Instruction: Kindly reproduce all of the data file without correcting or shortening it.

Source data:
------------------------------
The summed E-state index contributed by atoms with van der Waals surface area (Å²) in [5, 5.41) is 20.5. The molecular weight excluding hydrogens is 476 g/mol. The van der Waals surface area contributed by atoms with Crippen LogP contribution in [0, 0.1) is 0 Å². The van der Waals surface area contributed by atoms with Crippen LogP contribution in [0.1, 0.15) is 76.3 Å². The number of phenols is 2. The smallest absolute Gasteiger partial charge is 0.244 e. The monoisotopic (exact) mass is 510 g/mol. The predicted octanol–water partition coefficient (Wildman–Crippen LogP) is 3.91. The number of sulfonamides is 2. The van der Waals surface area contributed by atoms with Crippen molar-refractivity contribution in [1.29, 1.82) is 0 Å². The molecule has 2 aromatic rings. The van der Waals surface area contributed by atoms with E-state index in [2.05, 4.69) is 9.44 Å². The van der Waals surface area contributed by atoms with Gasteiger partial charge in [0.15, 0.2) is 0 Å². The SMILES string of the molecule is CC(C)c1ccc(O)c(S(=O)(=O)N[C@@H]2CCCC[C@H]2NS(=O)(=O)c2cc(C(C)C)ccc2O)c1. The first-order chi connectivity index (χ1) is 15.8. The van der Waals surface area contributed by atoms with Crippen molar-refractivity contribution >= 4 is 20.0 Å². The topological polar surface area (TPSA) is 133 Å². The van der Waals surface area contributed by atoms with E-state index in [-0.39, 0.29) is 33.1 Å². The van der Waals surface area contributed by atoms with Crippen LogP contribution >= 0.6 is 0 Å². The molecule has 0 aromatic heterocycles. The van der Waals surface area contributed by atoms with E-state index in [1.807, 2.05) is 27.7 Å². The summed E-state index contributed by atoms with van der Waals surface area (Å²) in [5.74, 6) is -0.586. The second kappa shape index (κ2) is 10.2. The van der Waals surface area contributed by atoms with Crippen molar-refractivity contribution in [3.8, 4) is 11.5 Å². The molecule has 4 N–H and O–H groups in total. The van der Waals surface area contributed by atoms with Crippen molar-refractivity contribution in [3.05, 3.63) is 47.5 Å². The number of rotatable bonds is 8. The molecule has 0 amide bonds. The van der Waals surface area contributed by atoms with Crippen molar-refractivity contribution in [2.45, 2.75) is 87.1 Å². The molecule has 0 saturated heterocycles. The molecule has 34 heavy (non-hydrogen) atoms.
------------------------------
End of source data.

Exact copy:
The summed E-state index contributed by atoms with van der Waals surface area (Å²) in [5, 5.41) is 20.5. The molecular weight excluding hydrogens is 476 g/mol. The van der Waals surface area contributed by atoms with Crippen LogP contribution in [0, 0.1) is 0 Å². The van der Waals surface area contributed by atoms with Crippen LogP contribution in [0.1, 0.15) is 76.3 Å². The number of phenols is 2. The smallest absolute Gasteiger partial charge is 0.244 e. The monoisotopic (exact) mass is 510 g/mol. The predicted octanol–water partition coefficient (Wildman–Crippen LogP) is 3.91. The number of sulfonamides is 2. The van der Waals surface area contributed by atoms with Crippen molar-refractivity contribution in [1.29, 1.82) is 0 Å². The molecule has 2 aromatic rings. The van der Waals surface area contributed by atoms with E-state index in [2.05, 4.69) is 9.44 Å². The van der Waals surface area contributed by atoms with Gasteiger partial charge in [0.15, 0.2) is 0 Å². The SMILES string of the molecule is CC(C)c1ccc(O)c(S(=O)(=O)N[C@@H]2CCCC[C@H]2NS(=O)(=O)c2cc(C(C)C)ccc2O)c1. The first-order chi connectivity index (χ1) is 15.8. The van der Waals surface area contributed by atoms with Crippen molar-refractivity contribution >= 4 is 20.0 Å². The topological polar surface area (TPSA) is 133 Å². The van der Waals surface area contributed by atoms with E-state index in [-0.39, 0.29) is 33.1 Å². The van der Waals surface area contributed by atoms with Crippen LogP contribution >= 0.6 is 0 Å². The molecule has 0 aromatic heterocycles. The van der Waals surface area contributed by atoms with E-state index in [1.807, 2.05) is 27.7 Å². The summed E-state index contributed by atoms with van der Waals surface area (Å²) in [5.74, 6) is -0.586. The second kappa shape index (κ2) is 10.2. The van der Waals surface area contributed by atoms with Crippen molar-refractivity contribution in [3.8, 4) is 11.5 Å². The molecule has 4 N–H and O–H groups in total. The van der Waals surface area contributed by atoms with Crippen molar-refractivity contribution in [3.05, 3.63) is 47.5 Å². The number of rotatable bonds is 8. The molecule has 0 amide bonds. The van der Waals surface area contributed by atoms with Crippen molar-refractivity contribution in [2.45, 2.75) is 87.1 Å². The molecule has 0 saturated heterocycles. The molecule has 34 heavy (non-hydrogen) atoms.